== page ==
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The Workplace Needs to Adapt to People’s Needs

The conventional way we do business crushes workers’ lives and community vitality. The democratic workplace provides an alternative, argues Nyala.

(Photo: Jan Krutisch / Flickr)

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Workplace.(Photo: Jan Krutisch / Flickr)If the conventional way we do business reflects the best our human imagination can create, then what a sad commentary on imagination. In a November 12 Truthout article, “Work Should Adapt to Mothers: Human Shapes Don’t Fit Inhuman Holes,” I argued that conventional business needs to change and that democratic workplaces are better environments for working mothers.

The comments and reactions from readers were terrific – not in that everyone loved it, as many did not, but in that it seemed to strike a chord.

“A lot of this debate also ignores the assumption that MEN aren’t harmed and children aren’t DAMAGED by having husbands/fathers/partners enslaved into inhuman work habits,” wrote my friend Michael Rhodes, director of education at Advance Memphis, in an email to me. “The workaholic machine doesn’t work for families, even if it only crushes one partner.”

I definitely agree. My partner and I have had many discussions about the different expectations we face as new parents. Some people assume that he’s not as family-oriented as I and is happier to be at work than at home. This couldn’t be less true.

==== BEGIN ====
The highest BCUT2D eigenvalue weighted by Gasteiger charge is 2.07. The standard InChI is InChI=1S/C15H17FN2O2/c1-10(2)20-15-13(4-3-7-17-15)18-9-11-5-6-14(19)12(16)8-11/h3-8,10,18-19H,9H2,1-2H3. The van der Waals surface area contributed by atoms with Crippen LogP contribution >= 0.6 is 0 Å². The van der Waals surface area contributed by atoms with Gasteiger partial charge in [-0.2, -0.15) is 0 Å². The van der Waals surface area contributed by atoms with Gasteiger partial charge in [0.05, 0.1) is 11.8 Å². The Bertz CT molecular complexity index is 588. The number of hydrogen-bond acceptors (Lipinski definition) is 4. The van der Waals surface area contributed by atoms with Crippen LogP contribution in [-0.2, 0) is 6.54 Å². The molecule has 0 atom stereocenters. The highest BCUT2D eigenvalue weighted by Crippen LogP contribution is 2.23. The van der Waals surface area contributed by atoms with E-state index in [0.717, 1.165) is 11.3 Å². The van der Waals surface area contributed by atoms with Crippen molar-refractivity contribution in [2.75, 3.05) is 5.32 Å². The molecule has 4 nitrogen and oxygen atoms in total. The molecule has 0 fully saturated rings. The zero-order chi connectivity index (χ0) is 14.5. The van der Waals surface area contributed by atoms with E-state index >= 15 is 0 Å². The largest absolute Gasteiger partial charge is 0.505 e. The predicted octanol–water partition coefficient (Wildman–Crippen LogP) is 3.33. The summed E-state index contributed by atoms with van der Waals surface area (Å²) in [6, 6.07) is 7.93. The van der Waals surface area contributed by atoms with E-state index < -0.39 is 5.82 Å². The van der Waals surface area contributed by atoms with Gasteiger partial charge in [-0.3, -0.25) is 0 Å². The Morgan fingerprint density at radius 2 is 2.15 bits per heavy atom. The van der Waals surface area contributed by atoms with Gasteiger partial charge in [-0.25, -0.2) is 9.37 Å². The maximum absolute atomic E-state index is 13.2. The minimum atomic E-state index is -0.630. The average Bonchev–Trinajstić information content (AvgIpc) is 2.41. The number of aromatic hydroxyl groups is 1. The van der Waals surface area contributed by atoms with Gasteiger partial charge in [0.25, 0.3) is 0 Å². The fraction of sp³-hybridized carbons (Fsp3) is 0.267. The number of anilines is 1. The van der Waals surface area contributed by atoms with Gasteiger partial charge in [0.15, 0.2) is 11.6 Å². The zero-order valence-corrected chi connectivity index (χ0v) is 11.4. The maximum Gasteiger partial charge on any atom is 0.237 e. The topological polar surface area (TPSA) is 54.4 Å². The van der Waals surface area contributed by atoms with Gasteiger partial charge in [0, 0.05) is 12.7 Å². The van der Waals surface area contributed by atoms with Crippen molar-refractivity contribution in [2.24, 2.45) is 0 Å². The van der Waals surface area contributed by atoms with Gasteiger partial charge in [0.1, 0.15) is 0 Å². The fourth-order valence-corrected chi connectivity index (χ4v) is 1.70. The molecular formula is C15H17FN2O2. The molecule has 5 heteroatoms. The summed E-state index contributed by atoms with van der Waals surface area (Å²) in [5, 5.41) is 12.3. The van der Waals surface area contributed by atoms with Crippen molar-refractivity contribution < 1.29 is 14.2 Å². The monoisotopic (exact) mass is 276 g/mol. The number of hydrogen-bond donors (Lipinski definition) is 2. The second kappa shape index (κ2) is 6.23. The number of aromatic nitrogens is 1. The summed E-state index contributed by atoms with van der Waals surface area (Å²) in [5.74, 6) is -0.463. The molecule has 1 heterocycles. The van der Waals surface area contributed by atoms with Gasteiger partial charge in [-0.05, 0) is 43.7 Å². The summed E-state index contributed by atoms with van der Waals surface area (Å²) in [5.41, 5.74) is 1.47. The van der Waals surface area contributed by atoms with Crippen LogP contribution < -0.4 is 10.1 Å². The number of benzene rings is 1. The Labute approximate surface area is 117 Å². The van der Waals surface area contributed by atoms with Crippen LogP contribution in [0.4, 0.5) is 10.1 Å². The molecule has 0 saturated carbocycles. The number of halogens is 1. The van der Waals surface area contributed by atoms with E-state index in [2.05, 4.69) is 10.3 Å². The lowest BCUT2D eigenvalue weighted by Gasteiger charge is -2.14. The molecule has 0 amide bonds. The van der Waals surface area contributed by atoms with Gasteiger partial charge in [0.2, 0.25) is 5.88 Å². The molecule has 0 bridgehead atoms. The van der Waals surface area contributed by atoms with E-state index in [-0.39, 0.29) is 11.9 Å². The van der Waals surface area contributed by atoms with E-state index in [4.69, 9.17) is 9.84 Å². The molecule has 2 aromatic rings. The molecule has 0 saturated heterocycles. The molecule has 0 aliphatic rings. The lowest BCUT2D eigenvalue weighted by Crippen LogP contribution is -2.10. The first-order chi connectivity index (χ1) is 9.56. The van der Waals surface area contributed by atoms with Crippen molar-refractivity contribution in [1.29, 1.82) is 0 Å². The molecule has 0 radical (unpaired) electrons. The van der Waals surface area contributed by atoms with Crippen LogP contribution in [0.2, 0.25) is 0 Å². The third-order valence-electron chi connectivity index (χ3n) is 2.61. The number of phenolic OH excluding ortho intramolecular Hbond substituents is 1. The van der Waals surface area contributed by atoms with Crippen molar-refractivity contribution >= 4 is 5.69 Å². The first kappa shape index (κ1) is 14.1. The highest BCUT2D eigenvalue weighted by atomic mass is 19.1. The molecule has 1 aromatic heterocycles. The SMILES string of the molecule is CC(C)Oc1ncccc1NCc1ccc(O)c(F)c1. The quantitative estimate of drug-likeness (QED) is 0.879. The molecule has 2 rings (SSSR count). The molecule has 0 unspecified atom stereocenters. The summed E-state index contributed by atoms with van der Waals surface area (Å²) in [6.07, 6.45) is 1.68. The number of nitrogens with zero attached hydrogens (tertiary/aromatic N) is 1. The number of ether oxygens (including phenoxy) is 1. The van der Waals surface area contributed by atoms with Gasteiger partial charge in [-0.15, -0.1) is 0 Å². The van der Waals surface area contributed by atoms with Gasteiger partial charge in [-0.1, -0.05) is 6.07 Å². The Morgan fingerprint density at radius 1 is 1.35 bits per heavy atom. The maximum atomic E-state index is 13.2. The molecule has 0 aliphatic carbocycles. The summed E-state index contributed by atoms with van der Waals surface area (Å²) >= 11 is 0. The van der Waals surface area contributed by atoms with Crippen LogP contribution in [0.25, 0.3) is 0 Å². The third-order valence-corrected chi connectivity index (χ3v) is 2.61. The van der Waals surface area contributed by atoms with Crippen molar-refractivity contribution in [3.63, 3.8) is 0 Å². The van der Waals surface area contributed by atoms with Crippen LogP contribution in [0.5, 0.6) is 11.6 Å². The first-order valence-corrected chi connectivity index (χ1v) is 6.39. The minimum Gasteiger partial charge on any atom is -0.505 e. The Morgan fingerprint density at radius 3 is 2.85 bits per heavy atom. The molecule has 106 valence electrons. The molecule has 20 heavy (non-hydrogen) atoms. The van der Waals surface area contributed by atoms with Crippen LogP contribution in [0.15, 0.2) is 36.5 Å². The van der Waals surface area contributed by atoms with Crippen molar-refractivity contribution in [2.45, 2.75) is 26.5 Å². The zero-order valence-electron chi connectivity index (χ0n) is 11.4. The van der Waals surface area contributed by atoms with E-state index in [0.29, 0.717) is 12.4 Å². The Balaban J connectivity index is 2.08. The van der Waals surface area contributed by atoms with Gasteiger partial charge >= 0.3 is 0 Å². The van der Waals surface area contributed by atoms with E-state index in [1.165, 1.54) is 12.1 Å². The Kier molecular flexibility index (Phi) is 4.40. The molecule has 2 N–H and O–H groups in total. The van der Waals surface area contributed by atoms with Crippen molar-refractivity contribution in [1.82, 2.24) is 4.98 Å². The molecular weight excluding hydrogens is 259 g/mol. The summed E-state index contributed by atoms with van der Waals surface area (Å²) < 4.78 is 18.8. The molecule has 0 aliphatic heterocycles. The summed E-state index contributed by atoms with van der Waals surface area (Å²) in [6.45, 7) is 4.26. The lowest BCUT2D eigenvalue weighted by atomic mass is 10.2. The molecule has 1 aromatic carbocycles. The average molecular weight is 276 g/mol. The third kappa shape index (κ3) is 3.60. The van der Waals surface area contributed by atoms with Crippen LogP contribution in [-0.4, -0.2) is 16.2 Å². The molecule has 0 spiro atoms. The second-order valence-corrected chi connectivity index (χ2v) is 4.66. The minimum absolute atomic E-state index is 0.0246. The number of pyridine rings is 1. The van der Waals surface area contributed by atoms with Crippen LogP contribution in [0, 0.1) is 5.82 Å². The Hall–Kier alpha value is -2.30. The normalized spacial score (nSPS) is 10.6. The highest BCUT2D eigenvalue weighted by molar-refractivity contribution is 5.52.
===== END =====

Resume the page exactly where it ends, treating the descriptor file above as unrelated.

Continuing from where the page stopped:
“The problem is not just what society expects, but what most of us men have been nurtured to expect and to provide,” writes Rhodes. “One reason we want to keep Rebecca [my wife] in the workplace, at least part time, is just so our sons grow up knowing that their mother, a woman, is every bit as intelligent and valuable to society as their father. How that works out? We’ll have to figure that out as we go along.”

We need to change the way we do business so that it supports women and men, parents and nonparents – in a word, people. This is why the movement toward democratic workplaces is so exciting. These are businesses in which people and communities are valued as much as companies because in a democratic, worker-controlled business, the people are the company. We should recognize that for the business to be successful, people in our communities and in the larger world need to be successful so that they can patronize our businesses’ goods and services.

In my company, for example, we are for-profit – I’m not out in the world selling games and educational resources just to keep my moral compass satisfied. I do it to earn a living. More than any other place I’ve worked though, I will do whatever it takes to make our business thrive, because I know I matter there as a person, not just as a worker.